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Cancer and Nausea

Many cancer patients, especially those being treated with chemotherapy, are susceptible to nausea and vomiting. Radiation therapy targeted at the brain, stomach, bowel, or close to the liver can also induce nausea, as can certain hormonal therapies and morphine-based painkillers [i].

Patients are usually given anti-nausea medications proactively to prevent the nausea associated with treatments.

In addition to medication-related triggers, there are certain risk factors that may make some patients more likely to experience nausea: women; patients younger than 50; history of nausea, motion sickness, or morning sickness during pregnancy; high anxiety; and a history of little to no alcohol consumption [ii].

Severe nausea and vomiting can contribute to malnutrition and weight loss and, as such, is a side effect of treatment that needs to be addressed proactively and aggressively. Severe malnutrition, or cachexia, is a serious risk for cancer patients and prevention is the best treatment.


Manage it

There are a variety of both natural and medicinal strategies for treating nausea that include both use of anti-nausea prescription medications as well as more natural treatments. It is important to address nausea with your healthcare team before treatment and during treatment, especially if it is not well-controlled. In addition, it is important to consult with your physician and integrative oncology care team if you are pursuing alternative therapies such as the use of ginger or acupuncture.


  1. Natural nausea treatments – There are several nutrition and lifestyle solutions to cancer-related nausea as detailed below.
  2. Eating small, frequent meals – Try to eat many smaller meals or snacks throughout the day rather than three large meals, including one light meal several hours before treatment.
  3. Eat the foods that most appeal to you – Find recipes designed to combat nausea in The Meals to Heal Cookbook.
  4. Avoid cooking while feeling nauseous – Cook and freeze meals ahead of time, have healthy frozen meals available, or have a caregiver prepare meals.
  5. Avoid unpleasant or nausea-triggering smells – Eating warm or cool foods rather than hot foods may decrease odors.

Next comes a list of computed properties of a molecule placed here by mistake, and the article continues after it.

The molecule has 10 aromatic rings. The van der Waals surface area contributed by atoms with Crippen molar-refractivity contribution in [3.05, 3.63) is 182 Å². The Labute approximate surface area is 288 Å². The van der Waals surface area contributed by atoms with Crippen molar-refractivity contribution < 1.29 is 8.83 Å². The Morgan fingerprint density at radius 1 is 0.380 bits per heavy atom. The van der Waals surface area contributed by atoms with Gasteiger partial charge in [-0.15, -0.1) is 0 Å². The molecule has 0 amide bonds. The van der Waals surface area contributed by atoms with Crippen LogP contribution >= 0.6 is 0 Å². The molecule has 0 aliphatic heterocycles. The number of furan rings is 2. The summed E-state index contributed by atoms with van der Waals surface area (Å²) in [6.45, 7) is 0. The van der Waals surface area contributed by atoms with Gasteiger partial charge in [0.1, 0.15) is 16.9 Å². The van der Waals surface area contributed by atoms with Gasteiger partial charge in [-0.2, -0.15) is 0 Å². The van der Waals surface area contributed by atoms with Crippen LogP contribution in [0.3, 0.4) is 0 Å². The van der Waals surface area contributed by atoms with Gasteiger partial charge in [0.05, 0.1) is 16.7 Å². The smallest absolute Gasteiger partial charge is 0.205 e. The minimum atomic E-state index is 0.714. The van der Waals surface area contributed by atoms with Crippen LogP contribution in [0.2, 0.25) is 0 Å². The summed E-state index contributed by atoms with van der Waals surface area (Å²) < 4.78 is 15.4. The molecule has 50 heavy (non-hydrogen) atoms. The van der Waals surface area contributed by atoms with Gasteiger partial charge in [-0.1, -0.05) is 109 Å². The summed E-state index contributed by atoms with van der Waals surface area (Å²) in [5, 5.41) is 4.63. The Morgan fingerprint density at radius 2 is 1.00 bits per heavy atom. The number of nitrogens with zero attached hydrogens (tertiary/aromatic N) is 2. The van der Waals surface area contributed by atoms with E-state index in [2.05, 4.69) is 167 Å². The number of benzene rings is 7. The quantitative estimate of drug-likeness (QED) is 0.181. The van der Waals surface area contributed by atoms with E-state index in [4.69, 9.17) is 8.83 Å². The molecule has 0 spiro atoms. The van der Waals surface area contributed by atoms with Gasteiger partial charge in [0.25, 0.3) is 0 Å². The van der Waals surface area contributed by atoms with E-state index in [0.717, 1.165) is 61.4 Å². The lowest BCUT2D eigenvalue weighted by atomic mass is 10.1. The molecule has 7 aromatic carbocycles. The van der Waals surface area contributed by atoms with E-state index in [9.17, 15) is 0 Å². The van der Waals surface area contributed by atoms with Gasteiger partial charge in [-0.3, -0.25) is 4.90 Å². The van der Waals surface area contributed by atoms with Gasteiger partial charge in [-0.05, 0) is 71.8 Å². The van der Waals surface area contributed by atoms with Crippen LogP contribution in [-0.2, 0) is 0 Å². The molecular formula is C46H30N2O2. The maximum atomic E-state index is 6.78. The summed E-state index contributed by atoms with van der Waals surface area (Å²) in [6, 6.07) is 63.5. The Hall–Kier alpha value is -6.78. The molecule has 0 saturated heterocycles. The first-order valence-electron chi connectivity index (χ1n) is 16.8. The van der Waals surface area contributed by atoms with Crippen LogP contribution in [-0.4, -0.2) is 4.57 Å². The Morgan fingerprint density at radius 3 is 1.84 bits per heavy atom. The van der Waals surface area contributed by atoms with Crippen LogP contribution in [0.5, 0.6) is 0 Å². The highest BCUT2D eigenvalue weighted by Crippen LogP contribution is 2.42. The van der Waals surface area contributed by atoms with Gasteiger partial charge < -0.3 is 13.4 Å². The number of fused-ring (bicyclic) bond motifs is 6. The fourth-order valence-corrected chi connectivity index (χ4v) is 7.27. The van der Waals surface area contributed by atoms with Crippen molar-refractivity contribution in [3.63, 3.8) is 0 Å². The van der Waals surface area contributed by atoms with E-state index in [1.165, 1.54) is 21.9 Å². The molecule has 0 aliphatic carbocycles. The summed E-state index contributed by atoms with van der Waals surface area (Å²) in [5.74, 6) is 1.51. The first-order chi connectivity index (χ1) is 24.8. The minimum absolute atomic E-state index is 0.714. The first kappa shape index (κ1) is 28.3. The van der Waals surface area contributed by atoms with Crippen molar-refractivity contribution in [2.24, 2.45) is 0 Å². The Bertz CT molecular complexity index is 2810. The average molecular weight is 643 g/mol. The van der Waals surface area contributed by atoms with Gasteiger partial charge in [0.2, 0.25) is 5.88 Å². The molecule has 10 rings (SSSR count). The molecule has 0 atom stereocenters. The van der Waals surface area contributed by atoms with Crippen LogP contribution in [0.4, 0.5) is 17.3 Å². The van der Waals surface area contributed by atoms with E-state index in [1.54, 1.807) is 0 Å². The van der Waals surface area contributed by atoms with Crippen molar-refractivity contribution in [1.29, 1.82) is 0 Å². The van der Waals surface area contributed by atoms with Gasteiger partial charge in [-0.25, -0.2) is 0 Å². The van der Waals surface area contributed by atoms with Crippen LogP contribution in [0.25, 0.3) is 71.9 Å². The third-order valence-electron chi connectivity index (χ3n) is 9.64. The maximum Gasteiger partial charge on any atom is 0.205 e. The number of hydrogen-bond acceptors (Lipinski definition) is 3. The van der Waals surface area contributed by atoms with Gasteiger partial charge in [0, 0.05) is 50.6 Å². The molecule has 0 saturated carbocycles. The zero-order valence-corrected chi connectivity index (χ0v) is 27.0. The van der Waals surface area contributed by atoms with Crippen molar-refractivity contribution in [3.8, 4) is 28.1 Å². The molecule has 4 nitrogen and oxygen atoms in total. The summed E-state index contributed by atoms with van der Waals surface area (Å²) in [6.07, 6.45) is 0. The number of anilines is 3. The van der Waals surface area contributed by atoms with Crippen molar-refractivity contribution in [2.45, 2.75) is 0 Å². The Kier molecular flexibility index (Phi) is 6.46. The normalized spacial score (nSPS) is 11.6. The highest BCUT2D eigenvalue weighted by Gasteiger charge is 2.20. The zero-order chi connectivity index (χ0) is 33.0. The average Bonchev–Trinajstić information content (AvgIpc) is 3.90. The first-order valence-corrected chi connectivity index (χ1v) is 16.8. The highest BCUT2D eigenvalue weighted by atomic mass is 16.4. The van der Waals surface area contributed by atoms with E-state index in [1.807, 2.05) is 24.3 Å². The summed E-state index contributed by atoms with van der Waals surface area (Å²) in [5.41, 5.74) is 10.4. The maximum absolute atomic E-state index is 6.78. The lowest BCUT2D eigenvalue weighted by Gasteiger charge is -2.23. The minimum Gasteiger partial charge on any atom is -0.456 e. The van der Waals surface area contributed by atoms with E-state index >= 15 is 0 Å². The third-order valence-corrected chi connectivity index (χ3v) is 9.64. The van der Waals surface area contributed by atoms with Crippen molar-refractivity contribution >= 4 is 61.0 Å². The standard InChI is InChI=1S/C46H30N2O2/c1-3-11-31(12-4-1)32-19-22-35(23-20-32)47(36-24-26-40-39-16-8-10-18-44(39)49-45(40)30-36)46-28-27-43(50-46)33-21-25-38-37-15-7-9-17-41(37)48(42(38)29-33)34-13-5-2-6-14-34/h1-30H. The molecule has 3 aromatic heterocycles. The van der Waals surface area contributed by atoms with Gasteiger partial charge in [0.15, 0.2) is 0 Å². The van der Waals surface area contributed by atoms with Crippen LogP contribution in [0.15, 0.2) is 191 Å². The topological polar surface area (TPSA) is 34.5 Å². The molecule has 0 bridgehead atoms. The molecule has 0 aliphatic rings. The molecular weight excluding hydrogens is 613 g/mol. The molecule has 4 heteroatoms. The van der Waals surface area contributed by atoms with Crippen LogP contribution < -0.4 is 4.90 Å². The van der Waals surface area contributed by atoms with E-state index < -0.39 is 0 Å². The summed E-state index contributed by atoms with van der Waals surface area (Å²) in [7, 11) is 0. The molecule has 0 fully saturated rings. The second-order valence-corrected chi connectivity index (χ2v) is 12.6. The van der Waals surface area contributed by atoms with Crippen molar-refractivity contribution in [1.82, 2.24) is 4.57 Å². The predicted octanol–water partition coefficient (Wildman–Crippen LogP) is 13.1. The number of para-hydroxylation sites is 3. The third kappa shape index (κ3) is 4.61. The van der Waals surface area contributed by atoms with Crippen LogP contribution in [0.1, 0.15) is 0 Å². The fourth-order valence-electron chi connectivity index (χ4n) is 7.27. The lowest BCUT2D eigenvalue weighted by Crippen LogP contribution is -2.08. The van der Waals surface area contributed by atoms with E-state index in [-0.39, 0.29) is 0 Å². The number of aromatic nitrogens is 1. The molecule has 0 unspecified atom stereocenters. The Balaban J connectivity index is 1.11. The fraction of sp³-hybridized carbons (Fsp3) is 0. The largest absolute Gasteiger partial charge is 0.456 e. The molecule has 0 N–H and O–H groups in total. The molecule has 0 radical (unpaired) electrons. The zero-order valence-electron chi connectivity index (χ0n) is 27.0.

6. Avoid sugary, fatty, and fried foods
  7. Stay hydrated – Drink cool or cold beverages like water, unsweetened fruit juice, peppermint tea, flat ginger ale (carbonation may cause gastrointestinal distress) or ginger tea.  Sip drinks slowly and in small amounts throughout the day.  Avoid drinking a large volume of liquid before eating a meal.
  8. Stay comfortable – Rest after each meal, try to avoid lying down for several hours after eating, and wear loose-fitting clothing.
  9. Stay Well – Try acupuncture and relaxation activities like meditation, soothing music, deep breathing exercises. These can all decrease nausea and anxiety.


[i] “Controlling nausea and vomiting (anti-emetic therapy).” MacMillan Cancer Support. http://www.macmillan.org.uk/Cancerinformation/Livingwithandaftercancer/Symptomssideeffects/Othersymptomssideeffects/Nauseavomiting.aspx  July 25, 2012.
[ii] Mayo Clinic staff. “Chemotherapy nausea and vomiting: Prevention is best defense.” Mayo Clinic. http://www.mayoclinic.com/health/cancer/CA00030/  July 25, 2012.
Jessica Iannotta, MS, RD, CSO, CDN

Jessica is a registered dietitian and certified specialist in oncology nutrition (CSO). She studied nutrition at Cornell University and completed her dietetic internship at New York Presbyterian Weill Cornell Medical Center. She obtained her Master's degree through the University of Medicine and Dentistry of New Jersey. Jessica has worked in inpatient and outpatient oncology settings since 2001 in the North Shore-LIJ Health System. Jessica is in charge of all operations including clinical and culinary operations ranging from menu development to evidence-based website content, relationships with registered dietitians and social workers and developing processes and protocols for intake, management and outcomes analysis of patients.


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